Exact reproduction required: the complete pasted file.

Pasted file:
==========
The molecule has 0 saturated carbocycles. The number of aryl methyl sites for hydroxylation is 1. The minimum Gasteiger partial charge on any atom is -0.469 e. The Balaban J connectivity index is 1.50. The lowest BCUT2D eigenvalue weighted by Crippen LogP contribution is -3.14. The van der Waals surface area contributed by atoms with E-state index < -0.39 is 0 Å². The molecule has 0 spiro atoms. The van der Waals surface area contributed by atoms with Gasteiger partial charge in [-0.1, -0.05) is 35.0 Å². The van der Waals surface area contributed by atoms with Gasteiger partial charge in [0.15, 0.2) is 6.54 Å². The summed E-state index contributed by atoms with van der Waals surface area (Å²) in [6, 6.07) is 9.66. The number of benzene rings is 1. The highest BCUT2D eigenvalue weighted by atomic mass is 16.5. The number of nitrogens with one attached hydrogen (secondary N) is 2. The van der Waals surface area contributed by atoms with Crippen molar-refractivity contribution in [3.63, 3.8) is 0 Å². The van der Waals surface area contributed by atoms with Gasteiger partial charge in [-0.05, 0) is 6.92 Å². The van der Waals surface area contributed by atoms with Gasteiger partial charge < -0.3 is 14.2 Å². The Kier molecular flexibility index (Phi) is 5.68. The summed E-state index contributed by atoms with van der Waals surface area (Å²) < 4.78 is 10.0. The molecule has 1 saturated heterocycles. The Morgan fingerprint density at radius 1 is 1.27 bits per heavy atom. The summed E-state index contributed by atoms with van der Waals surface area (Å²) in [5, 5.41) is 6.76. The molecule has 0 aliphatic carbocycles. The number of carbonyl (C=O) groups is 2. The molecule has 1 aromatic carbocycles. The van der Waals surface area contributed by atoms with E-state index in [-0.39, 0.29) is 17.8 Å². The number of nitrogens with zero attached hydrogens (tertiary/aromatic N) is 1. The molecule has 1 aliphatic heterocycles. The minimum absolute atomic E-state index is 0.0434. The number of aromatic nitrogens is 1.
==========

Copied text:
The molecule has 0 saturated carbocycles. The number of aryl methyl sites for hydroxylation is 1. The minimum Gasteiger partial charge on any atom is -0.469 e. The Balaban J connectivity index is 1.50. The lowest BCUT2D eigenvalue weighted by Crippen LogP contribution is -3.14. The van der Waals surface area contributed by atoms with E-state index < -0.39 is 0 Å². The molecule has 0 spiro atoms. The van der Waals surface area contributed by atoms with Gasteiger partial charge in [-0.1, -0.05) is 35.0 Å². The van der Waals surface area contributed by atoms with Gasteiger partial charge in [0.15, 0.2) is 6.54 Å². The summed E-state index contributed by atoms with van der Waals surface area (Å²) in [6, 6.07) is 9.66. The number of benzene rings is 1. The highest BCUT2D eigenvalue weighted by atomic mass is 16.5. The number of nitrogens with one attached hydrogen (secondary N) is 2. The van der Waals surface area contributed by atoms with Crippen molar-refractivity contribution in [3.63, 3.8) is 0 Å². The van der Waals surface area contributed by atoms with Gasteiger partial charge in [-0.05, 0) is 6.92 Å². The van der Waals surface area contributed by atoms with Gasteiger partial charge < -0.3 is 14.2 Å². The Kier molecular flexibility index (Phi) is 5.68. The summed E-state index contributed by atoms with van der Waals surface area (Å²) < 4.78 is 10.0. The molecule has 1 saturated heterocycles. The Morgan fingerprint density at radius 1 is 1.27 bits per heavy atom. The summed E-state index contributed by atoms with van der Waals surface area (Å²) in [5, 5.41) is 6.76. The molecule has 0 aliphatic carbocycles. The number of carbonyl (C=O) groups is 2. The molecule has 1 aromatic carbocycles. The van der Waals surface area contributed by atoms with E-state index in [-0.39, 0.29) is 17.8 Å². The number of nitrogens with zero attached hydrogens (tertiary/aromatic N) is 1. The molecule has 1 aliphatic heterocycles. The minimum absolute atomic E-state index is 0.0434. The number of aromatic nitrogens is 1.